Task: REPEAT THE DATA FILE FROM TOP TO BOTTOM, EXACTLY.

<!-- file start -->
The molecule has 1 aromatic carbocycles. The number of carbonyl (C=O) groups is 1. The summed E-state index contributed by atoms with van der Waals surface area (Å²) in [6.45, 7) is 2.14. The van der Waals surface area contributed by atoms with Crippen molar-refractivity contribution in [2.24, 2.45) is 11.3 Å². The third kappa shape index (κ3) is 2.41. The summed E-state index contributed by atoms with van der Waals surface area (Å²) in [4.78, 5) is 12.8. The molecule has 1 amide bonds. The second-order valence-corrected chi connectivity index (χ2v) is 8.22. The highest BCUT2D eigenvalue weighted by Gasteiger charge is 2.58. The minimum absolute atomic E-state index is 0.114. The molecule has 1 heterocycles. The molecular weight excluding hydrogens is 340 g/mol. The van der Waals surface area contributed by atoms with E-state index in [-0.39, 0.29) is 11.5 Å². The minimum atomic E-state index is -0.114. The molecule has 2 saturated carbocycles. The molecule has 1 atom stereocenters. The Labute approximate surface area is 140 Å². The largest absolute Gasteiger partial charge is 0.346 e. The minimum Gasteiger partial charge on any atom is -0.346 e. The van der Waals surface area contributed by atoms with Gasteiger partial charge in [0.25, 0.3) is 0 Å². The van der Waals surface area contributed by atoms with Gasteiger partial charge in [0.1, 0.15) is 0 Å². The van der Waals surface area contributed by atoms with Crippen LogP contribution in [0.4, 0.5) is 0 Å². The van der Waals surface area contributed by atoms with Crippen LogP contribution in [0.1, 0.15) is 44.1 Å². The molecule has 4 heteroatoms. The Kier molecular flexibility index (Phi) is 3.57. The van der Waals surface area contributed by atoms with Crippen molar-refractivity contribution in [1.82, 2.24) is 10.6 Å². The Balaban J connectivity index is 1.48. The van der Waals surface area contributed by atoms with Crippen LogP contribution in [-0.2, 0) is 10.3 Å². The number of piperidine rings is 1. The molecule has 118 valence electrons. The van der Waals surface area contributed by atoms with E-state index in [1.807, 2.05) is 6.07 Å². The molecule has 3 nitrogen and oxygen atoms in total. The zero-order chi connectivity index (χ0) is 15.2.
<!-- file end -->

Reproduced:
The molecule has 1 aromatic carbocycles. The number of carbonyl (C=O) groups is 1. The summed E-state index contributed by atoms with van der Waals surface area (Å²) in [6.45, 7) is 2.14. The van der Waals surface area contributed by atoms with Crippen molar-refractivity contribution in [2.24, 2.45) is 11.3 Å². The third kappa shape index (κ3) is 2.41. The summed E-state index contributed by atoms with van der Waals surface area (Å²) in [4.78, 5) is 12.8. The molecule has 1 amide bonds. The second-order valence-corrected chi connectivity index (χ2v) is 8.22. The highest BCUT2D eigenvalue weighted by Gasteiger charge is 2.58. The minimum absolute atomic E-state index is 0.114. The molecule has 1 heterocycles. The molecular weight excluding hydrogens is 340 g/mol. The van der Waals surface area contributed by atoms with E-state index in [-0.39, 0.29) is 11.5 Å². The minimum atomic E-state index is -0.114. The molecule has 2 saturated carbocycles. The molecule has 1 atom stereocenters. The Labute approximate surface area is 140 Å². The largest absolute Gasteiger partial charge is 0.346 e. The minimum Gasteiger partial charge on any atom is -0.346 e. The van der Waals surface area contributed by atoms with Gasteiger partial charge in [0.25, 0.3) is 0 Å². The van der Waals surface area contributed by atoms with Gasteiger partial charge in [0.1, 0.15) is 0 Å². The van der Waals surface area contributed by atoms with Crippen LogP contribution in [0.4, 0.5) is 0 Å². The van der Waals surface area contributed by atoms with Crippen LogP contribution in [0.1, 0.15) is 44.1 Å². The molecule has 4 heteroatoms. The Kier molecular flexibility index (Phi) is 3.57. The van der Waals surface area contributed by atoms with Crippen molar-refractivity contribution in [1.82, 2.24) is 10.6 Å². The Balaban J connectivity index is 1.48. The van der Waals surface area contributed by atoms with Crippen LogP contribution in [-0.2, 0) is 10.3 Å². The number of piperidine rings is 1. The molecule has 118 valence electrons. The van der Waals surface area contributed by atoms with E-state index in [1.807, 2.05) is 6.07 Å². The molecule has 3 nitrogen and oxygen atoms in total. The zero-order chi connectivity index (χ0) is 15.2.